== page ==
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Investment Commentary


A Message from the Portfolio Management Team


Q3 | 2019 Highlights


  • Markets were volatile in September, driven by global growth concerns, ongoing trade tensions, and rate cuts from the U.S. Federal Reserve (the Fed).


  • Bond yields hit multi-year lows during the quarter, but rates rebounded at quarter-end due to volatility.


  • Municipal returns were positive for the quarter, despite a supply surge in September.
  • Mutual funds continued to post positive inflows, albeit at a slower pace.

Market environment

Stock and bond markets were dominated by concerns over:

  • Ongoing trade tensions
  • Weakening global growth
  • An increase in the number of bonds with negative yields
  • U.S. presidential impeachment inquiries

Additionally, as expected, the Fed cut the federal funds rate twice this quarter, driving bond yields to hit multi-year lows.

Yield curve and municipal bond performance

Overall, municipal yields were 50–100 bps lower compared to year-end.

  • During the quarter, municipal yields hit historic lows for maturities ten-year and longer.
  • In mid-September, they moved up,1 and ended the quarter 15–30 bps lower.
  • In shorter maturities, yields were modestly lower.

Municipal returns were negative in September for the first time this year. Heavy supply in September caused municipal valuations to cheapen relative to Treasuries.

  • Intermediate municipal bonds2 returned 0.76% for the quarter.
  • Meanwhile, government-related and investment-grade U.S. corporate bonds3 returned 2.64%.

Longer-duration and lower-quality bonds were the best performers over the quarter as yields declined and credit spreads tightened. This added to the strategy’s performance given its modestly longer duration and single A overweight relative to the benchmark.

Supply and demand

We believe municipal bonds may remain attractive in Q4 based on expected supply/demand dynamics.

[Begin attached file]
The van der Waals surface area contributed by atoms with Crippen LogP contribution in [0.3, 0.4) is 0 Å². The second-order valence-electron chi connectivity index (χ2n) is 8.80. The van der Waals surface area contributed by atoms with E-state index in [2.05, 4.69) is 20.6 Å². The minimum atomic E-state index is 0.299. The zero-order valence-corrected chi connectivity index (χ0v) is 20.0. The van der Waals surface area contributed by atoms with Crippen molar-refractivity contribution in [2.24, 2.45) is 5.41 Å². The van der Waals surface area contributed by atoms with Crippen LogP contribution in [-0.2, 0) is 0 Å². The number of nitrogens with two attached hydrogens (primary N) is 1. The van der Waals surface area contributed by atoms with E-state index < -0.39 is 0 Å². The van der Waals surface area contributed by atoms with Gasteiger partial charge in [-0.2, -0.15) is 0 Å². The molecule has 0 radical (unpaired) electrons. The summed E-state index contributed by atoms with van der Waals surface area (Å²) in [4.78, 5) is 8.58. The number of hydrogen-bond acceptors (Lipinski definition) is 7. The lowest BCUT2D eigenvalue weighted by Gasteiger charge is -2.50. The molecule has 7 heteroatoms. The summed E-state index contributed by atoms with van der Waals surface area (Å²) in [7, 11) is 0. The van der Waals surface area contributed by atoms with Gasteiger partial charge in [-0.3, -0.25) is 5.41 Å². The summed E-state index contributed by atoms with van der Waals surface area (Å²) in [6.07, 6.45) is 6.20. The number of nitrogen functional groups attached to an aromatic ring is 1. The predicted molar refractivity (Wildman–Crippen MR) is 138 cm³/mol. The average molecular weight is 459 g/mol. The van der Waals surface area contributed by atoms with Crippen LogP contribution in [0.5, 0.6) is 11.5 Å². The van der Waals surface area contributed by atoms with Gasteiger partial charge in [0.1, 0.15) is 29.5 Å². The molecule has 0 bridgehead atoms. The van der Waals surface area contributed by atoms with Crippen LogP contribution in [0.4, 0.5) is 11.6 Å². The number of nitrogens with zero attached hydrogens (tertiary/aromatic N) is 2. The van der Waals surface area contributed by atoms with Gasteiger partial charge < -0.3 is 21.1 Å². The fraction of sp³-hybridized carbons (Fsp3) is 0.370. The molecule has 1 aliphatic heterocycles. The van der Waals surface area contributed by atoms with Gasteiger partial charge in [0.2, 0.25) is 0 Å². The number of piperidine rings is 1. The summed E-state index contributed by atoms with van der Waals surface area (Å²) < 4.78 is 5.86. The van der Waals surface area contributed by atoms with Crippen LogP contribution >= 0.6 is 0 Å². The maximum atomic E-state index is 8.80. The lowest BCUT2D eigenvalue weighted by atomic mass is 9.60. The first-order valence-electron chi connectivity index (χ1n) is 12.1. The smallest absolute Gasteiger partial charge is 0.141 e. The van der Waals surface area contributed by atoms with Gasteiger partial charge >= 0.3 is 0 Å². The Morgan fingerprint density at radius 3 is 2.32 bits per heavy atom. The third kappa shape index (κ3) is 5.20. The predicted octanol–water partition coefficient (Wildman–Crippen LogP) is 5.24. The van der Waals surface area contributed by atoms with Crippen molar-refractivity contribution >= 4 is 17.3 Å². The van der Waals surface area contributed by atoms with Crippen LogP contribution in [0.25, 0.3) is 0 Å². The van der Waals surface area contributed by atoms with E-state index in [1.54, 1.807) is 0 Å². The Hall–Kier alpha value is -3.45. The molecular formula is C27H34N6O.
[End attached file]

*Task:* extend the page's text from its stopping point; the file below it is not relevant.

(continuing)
New issuance surged in August and September, closing out the quarter at $103 billion, an 18% increase from Q3 2019.4 Year-to-date, new issuance totaled $275 billion.4 Demand remained at a record-breaking pace with 38 consecutive weeks of positive mutual fund inflows, and an estimated $68 billion5 year-to-date.

Municipal credit conditions

The overall environment supporting municipal credit has remained largely benign.

  • Unemployment has been low, home prices have been stable, and municipal cash reserves remained replenished.
  • Tax revenues were greater than budget targets in the three largest tax-generating states (CA, NY, TX).
  • Home price growth was positive in the 100 metro areas tracked by the Federal Housing Finance Agency through Q2.

Some concerns in the marketplace include impairment increases—such as bond covenant violations and missed payments—in the non-rated and high-yield space. There is also the growing possibility of a large default in the Virgin Islands.

Outlook and positioning

The duration target for the strategy was shortened slightly at the end of August to remain near neutral with the benchmark, which has shortened this year. Breckinridge shortened the strategy’s duration by reducing exposure in the ten-year range and increasing exposure in the five-year range. The drivers for the change were a flatter municipal yield curve, low ratios, and the arrival of a weaker seasonal period. Municipal bonds have become cheaper relative to Treasuries, and a weaker supply/demand environment may keep municipal bonds relatively cheap for the near term.